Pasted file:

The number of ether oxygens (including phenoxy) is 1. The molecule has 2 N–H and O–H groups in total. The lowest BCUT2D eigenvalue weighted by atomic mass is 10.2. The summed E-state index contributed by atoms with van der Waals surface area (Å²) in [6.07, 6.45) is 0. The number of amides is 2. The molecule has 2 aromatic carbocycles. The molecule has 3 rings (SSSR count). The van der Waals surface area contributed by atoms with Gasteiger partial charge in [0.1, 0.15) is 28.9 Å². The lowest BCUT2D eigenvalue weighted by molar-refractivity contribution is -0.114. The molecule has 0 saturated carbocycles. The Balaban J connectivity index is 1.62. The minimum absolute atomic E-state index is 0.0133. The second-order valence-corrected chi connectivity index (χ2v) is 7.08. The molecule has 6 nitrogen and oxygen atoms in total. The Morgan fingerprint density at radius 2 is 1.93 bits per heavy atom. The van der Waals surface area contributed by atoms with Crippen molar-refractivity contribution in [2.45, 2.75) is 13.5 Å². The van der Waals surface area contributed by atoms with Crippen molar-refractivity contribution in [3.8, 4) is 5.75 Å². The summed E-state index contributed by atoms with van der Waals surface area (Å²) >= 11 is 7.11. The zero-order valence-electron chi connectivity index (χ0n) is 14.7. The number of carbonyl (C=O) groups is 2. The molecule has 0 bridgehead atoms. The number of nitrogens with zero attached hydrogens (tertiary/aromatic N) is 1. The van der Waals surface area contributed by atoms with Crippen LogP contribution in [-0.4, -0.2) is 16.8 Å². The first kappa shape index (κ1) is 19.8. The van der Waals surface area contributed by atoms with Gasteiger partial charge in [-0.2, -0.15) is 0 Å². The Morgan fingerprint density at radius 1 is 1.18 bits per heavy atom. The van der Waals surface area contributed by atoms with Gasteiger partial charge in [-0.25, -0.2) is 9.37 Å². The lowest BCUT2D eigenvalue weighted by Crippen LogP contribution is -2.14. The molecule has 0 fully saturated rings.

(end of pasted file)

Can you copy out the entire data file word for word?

The number of ether oxygens (including phenoxy) is 1. The molecule has 2 N–H and O–H groups in total. The lowest BCUT2D eigenvalue weighted by atomic mass is 10.2. The summed E-state index contributed by atoms with van der Waals surface area (Å²) in [6.07, 6.45) is 0. The number of amides is 2. The molecule has 2 aromatic carbocycles. The molecule has 3 rings (SSSR count). The van der Waals surface area contributed by atoms with Gasteiger partial charge in [0.1, 0.15) is 28.9 Å². The lowest BCUT2D eigenvalue weighted by molar-refractivity contribution is -0.114. The molecule has 0 saturated carbocycles. The Balaban J connectivity index is 1.62. The minimum absolute atomic E-state index is 0.0133. The second-order valence-corrected chi connectivity index (χ2v) is 7.08. The molecule has 6 nitrogen and oxygen atoms in total. The Morgan fingerprint density at radius 2 is 1.93 bits per heavy atom. The van der Waals surface area contributed by atoms with Crippen molar-refractivity contribution in [2.45, 2.75) is 13.5 Å². The van der Waals surface area contributed by atoms with Crippen molar-refractivity contribution in [3.8, 4) is 5.75 Å². The summed E-state index contributed by atoms with van der Waals surface area (Å²) >= 11 is 7.11. The zero-order valence-electron chi connectivity index (χ0n) is 14.7. The number of carbonyl (C=O) groups is 2. The molecule has 0 bridgehead atoms. The number of nitrogens with zero attached hydrogens (tertiary/aromatic N) is 1. The van der Waals surface area contributed by atoms with Crippen LogP contribution in [-0.4, -0.2) is 16.8 Å². The first kappa shape index (κ1) is 19.8. The van der Waals surface area contributed by atoms with Gasteiger partial charge in [-0.2, -0.15) is 0 Å². The Morgan fingerprint density at radius 1 is 1.18 bits per heavy atom. The van der Waals surface area contributed by atoms with Gasteiger partial charge in [-0.25, -0.2) is 9.37 Å². The lowest BCUT2D eigenvalue weighted by Crippen LogP contribution is -2.14. The molecule has 0 fully saturated rings.